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Pennybox app will teach kids financial literacy

Pennybox app will teach kids financial literacy

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Pennybox, the newest start-up to break into the $1.5 billion pocket money market, will teach children about financial literacy. The financial technology start-up has been designed to use pocket money to teach children about the cycle of earning, saving, and spending.

Unlike Commonwealth Bank’s Dollarmites Club (which I’m sure we all remember) or Westpac’s new Bump account, Pennybox isn’t motivated by ensuring future bank accounts. Reji Eapen, the co-founder of Pennybox, says the start-up will focus on practical financial education for kids. The app allows parents and kids to propose tasks (such as sweeping the kitchen floor) which will be rewarded with pocket money. Kids will be able to log in to the multi-account system using their own linked account with their own access code. They can then monitor their tasks and their pocket money balance, and receive reports on their budgeting and spending patterns (which can also go to parents). To receive their pocket money, kids need to request that their parents pay them in cash.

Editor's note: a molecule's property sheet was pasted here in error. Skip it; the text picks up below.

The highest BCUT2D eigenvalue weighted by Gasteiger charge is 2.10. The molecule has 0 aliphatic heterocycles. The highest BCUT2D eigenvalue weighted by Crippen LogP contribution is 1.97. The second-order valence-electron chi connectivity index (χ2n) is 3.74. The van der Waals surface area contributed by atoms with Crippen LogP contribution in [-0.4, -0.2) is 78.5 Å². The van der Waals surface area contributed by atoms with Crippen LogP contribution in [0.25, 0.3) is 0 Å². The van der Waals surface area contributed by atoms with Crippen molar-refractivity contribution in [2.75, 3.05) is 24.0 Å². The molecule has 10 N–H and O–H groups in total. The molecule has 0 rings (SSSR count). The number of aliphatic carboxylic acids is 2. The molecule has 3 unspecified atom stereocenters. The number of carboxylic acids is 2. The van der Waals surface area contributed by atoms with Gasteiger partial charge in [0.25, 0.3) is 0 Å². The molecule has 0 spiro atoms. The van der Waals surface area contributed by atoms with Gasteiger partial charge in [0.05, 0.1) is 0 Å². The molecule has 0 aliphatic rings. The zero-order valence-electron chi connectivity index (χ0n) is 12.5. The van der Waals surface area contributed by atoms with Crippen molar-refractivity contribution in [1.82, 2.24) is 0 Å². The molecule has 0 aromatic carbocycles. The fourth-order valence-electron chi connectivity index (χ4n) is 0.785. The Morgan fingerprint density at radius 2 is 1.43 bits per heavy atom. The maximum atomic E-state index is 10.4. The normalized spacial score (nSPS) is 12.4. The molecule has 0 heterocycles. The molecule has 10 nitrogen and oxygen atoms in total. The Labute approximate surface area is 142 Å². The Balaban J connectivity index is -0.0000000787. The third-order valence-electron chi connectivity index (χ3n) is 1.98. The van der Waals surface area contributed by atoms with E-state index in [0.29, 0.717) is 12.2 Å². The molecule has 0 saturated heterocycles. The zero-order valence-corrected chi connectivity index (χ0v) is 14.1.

“The idea of Pennybox is to get kids thinking about what they might be doing to earn that money and to make decisions themselves on how they are saving and spending the money,” Mr Eapen said. “Why not let a child make a mistake in a safe, family environment for $10 or $100, as opposed to when they get a credit card they don’t know how to use, or get a loan they can’t afford, or get their first mortgage?”

The Pennybox app focuses on a financial education syllabus that is evident in all elements of the app and its parent-child interface. The adaptive learning techniques will ensure that specific tasks meet the needs of parents and kids, in order to guarantee that financial concepts are thoroughly understood.

The app doesn’t have to be linked to a bank account and it doesn’t offer a financial product, which makes it unique in the growing pocket money market. Mr Eapen has also asserted that Pennybox will be free to parents.

A test version of the app will be released to a controlled audience of 300 families before a worldwide release in March.


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